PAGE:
The ferry crossing is OK. Bit boring but better than school. Missing double maths. Cool. The view is amazing though. I can see the white cliffs even though I’m closer to France. France is no different to home except we’re driving on the wrong side of the road. Dad has sworn a few times and Mum is tutting. Trying to write but feeling sick.
     Journey was OK once Dad got used to the roads. Hotel is awesome. In my own room but can hear Mum and Dad talking, well their mumbled voices anyway. Tomorrow, we’re going to the grave, a place called Ypres, in Belgium. Apparently, the whole town was destroyed. I don’t know much about it as we’re just learning about it in school. Mr Gibbs wants lots of photos and a journal of my trip, saying how privileged I am especially as it’s a 100 years since the war started. I don’t know how I feel. I mean I know Stan’s a relative but I don’t know him. And this war was supposed to end all wars. Well, that worked out well ???
     I really wanted to try frogs legs but bottled it. Just had steak although Dad made jokes that it was  horse. Can’t take him anywhere.
    I’m stuffed and tired, bed cosy. Night, night.
Saturday 10th May 2014.
  Off to Belgium
   Missing Kayleigh’s birthday party today. Not impressed. Was OK with it yesterday as missed school but just been on facebook and seen all the plans and fun they’re going to have. Typical. And the weather is rubbish. And now Mum is having a go about the cost of going on the internet. What’s the point of having a mobile if I can’t use it when I’m mobile????
     Arrived in Ypres. So many chocolate shops!!! Of course! Belgian chocolate. Mum is excited. I’m excited! Grandad has bought me some. I might share with Kayleigh for her birthday when I get back. Might.
    Well, the Belgians have no idea about chips! Mayonnaise! Who has mayo on chips? Where’s the Ketchup??? They know how to serve ice cream though!
    Off to the museum now and grave, Apparently, there’s a special ceremony. Mum say’s out of respect to leave my journal at home and pay attention.
   Oh my God! I don’t know what to say! Mr Gibbs! Everyone should come here!
   I’m alone in my hotel room and I can’t stop crying. Apparently, it was 99 years ago today, TODAY that my Great, Great Granddad, Stan, died. He was gassed! There was a massive ceremony, chememorating commemorating the fallen. Over 59 thousand British soldiers died and my Great, Great Granddad was one of them. I can’t believe the carnage! The mud! The explosions! It was awful what they had to live through. The town was obliterated. I saw a model of the town in the museum of the war. Soldiers apparently disappeared in the mud. Stan had a grave. Some didn’t. They’re out there somewhere. And there’s graves that are unknown soldiers. That is so sad.  Rows and rows of  young men. All dead. Stan was only 19. That’s no age, only five years older than me!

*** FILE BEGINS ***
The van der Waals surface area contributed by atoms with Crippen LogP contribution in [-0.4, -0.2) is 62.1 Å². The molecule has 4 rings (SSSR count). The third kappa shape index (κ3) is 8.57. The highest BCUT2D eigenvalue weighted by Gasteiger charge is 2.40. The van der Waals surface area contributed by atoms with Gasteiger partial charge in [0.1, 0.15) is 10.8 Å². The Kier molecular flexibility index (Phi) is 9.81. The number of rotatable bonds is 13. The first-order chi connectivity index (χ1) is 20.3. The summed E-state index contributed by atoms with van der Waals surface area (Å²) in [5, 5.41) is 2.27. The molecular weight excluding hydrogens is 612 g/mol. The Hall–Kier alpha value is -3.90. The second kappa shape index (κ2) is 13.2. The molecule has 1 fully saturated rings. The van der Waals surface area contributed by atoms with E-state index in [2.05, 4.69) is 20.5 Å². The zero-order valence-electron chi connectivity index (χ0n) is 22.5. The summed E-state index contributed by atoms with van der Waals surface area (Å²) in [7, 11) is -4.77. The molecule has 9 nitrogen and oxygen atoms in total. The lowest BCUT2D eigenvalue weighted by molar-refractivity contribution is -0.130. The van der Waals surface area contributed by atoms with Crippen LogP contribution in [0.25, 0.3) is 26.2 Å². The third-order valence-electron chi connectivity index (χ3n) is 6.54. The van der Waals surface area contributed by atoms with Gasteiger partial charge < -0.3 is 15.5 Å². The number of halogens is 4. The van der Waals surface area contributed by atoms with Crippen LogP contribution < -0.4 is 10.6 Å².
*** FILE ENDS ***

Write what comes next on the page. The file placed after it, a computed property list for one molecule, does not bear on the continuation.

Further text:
It was really quiet as we walked among the graves. They were really neat and clean, the grass so short and fresh. People come every day to look after them and that makes me so proud.
   The other thing that surprised me were the fields. So full of bright, green grass and poppies. Hundreds of them. It was beautiful. To think those fields were just mud, full of bodies and death, explosions. I can’t imagine it, even though the museum showed me. It’s so hard to imagine. What it must have been like to actually be there, living it, I just can’t imagine. So brave!
    After the graves, we had dinner. We hardly spoke. We were all subdued. But then we walked to the gate. Every night they have this ceremony. And it finishes with a lone trumpet or bugle playing the Last Post. We all cried. Such respect shown for people they don’t know. I love these people.
     I don’t care about Kayleigh’s party. Because of people like my Great, Great Granddad, Stan, she’s able to have one. I’m so pleased Mr Gibbs is teaching us about this war. It’s 100 years since it started and no one is left, Nan says. We have to remember. I’m going to put my feelings into a poem. Miss James wants a poem for English homework. I’m going to ask for a service of remembrance too. I want people to know how brave Stan was, and all the other soldiers from all over the world.
   It’s so quiet now. I think everyone is asleep. It’s so dark outside. I wonder how Stan felt, in the trench knowing he was to fight with all those guns shooting at him,  and bombs falling around him. How do you walk towards that? To certain death? I bet he was terrified. But so brave. So young. Nan said he loved spring, loved the garden coming to life. I bet he hated it here. I still can’t stop crying and I’m rambling.    
  My emotions are so jumbled.   
  Going to try and sleep.
  Night night Stan, your Great, Great Granddaughter, Megan.  

Saturday, 11 October 2014

Horror Bites #11 The Dance

Her fiery red dress twirled in a blaze as Miranda danced, spinning around the circle, lit only by the meekest appearance of the moon and the fire lit torches. On occasion, Miranda spun so wildly, her dress nearly caught the flame. Her bare feet bled from the rough ground but still she danced. Her olive skin glistened as her ebony hair plastered her face as her wild, dark eyes shone like black diamonds.

Finally, at the first glimpse of dawn, Miranda collapsed at the feet of a young man. Grinning madly, he cradled her in his arms as the crowd dispersed, some with relief etched over their wisened faces.